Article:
159. //thread declaration of RGB, this thread will only be executed if m_rgb is released by Thread ISR1, here the use of mutex is demonstrated   
  160. void RGB(){  
  161.     while(true) {  
  162.         m_rgb.lock();           
  163.         RGBLED_r = 0.5 + (rand() % 11)/20.0;  
  164.         RGBLED_g = 0.5 + (rand() % 11)/20.0;  
  165.         RGBLED_b = 0.5 + (rand() % 11)/20.0;  
  166.         Thread::wait(1667);    // wait 1.5s  
  167.         m_rgb.unlock();  
  168.     }  
  169. }  
  170. //thread declaration of ISR1, This thread is the Interrupt Service Routine Handler and will exectuded, if a digitalIn is high  
  171. void ISR1(){  
  172.     while(1){  
  173.   
  174.         m_rgb.unlock();  
  175.         lcd.cls();  
  176.           
  177.         m_lcd.lock();  
  178.         lcd.locate(0,0);  
  179.         lcd.printf("Trigger!!");  
  180.         m_lcd.unlock();  
  181.           
  182.         spkr_slot.release();  
  183.           
  184.         Thread::wait(1000);  
  185.           
  186.     }  
  187. }  
  188.   
  189. //Thread declaration of Servo_X, This thread controls the pan motion of the Servo's, this will try to keep the recieved x value within a range of 85 and 115  
  190. //The gap of 30 is introducted to give the Servo's more stablility.      
  191. void Servo_X()  
  192. {  
  193.      float distance_x;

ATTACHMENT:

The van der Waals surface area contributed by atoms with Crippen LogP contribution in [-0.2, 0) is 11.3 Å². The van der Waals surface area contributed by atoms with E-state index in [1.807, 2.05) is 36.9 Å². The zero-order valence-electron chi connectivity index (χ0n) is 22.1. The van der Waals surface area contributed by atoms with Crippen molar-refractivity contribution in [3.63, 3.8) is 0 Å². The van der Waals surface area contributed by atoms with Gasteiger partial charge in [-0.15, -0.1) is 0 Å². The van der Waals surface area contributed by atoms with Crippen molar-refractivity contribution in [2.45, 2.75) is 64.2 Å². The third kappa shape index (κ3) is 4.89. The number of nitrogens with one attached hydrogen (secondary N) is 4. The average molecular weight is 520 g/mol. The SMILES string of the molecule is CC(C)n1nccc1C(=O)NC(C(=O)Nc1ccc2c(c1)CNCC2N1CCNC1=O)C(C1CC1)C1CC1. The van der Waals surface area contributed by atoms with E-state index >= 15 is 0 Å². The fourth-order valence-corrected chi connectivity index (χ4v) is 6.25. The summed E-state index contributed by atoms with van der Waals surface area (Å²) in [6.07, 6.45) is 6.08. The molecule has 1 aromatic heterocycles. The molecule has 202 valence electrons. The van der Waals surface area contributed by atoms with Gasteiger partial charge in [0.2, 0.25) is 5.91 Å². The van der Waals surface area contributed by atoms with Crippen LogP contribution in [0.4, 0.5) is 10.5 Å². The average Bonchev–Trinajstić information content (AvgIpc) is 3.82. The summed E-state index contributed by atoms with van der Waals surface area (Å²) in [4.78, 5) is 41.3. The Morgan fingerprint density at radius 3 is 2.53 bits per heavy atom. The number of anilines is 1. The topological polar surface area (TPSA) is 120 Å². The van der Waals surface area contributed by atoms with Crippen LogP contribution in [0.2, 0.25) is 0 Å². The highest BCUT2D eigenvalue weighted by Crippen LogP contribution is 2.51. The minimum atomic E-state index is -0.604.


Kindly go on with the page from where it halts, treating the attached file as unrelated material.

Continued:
194.      while(1){  
  195.         osEvent evt = queue.get();  
  196.         if(evt.status == osEventMessage){  
  197.             message_x *message = (message_x*)evt.value.p;  
  198.             distance_x = message->distance_xt;  
  199.             myservo1 = distance_x/200;  
  200.             mpool_x.free(message);  
  201.               
  202.         }     
  203.     }  
  204. }  
  205.   
  206. //Thread declaration of Servo_Y, The layout and built up of this thread is the same as the Servo_X thread.  
  207. //This thread controls the tilt motion of the Servo's, this will try to keep the recieved x value within a range of 85 and 115  
  208. //The gap of 30 is introducted to give the Servo's more stablility.      
  209.   
  210. void Servo_Y(){  
  211.     float distance_y;  
  212.       
  213.     while(1){  
  214.         osEvent evt = queue_y.get();  
  215.         if(evt.status == osEventMessage){  
  216.             message_y *message_f = (message_y*)evt.value.p;  
  217.             distance_y = message_f->distance_yt;  
  218.             mpool_y.free(message_f);  
  219.             myservo2 = distance_y/200;  
  220.            }  
  221.     }  
  222.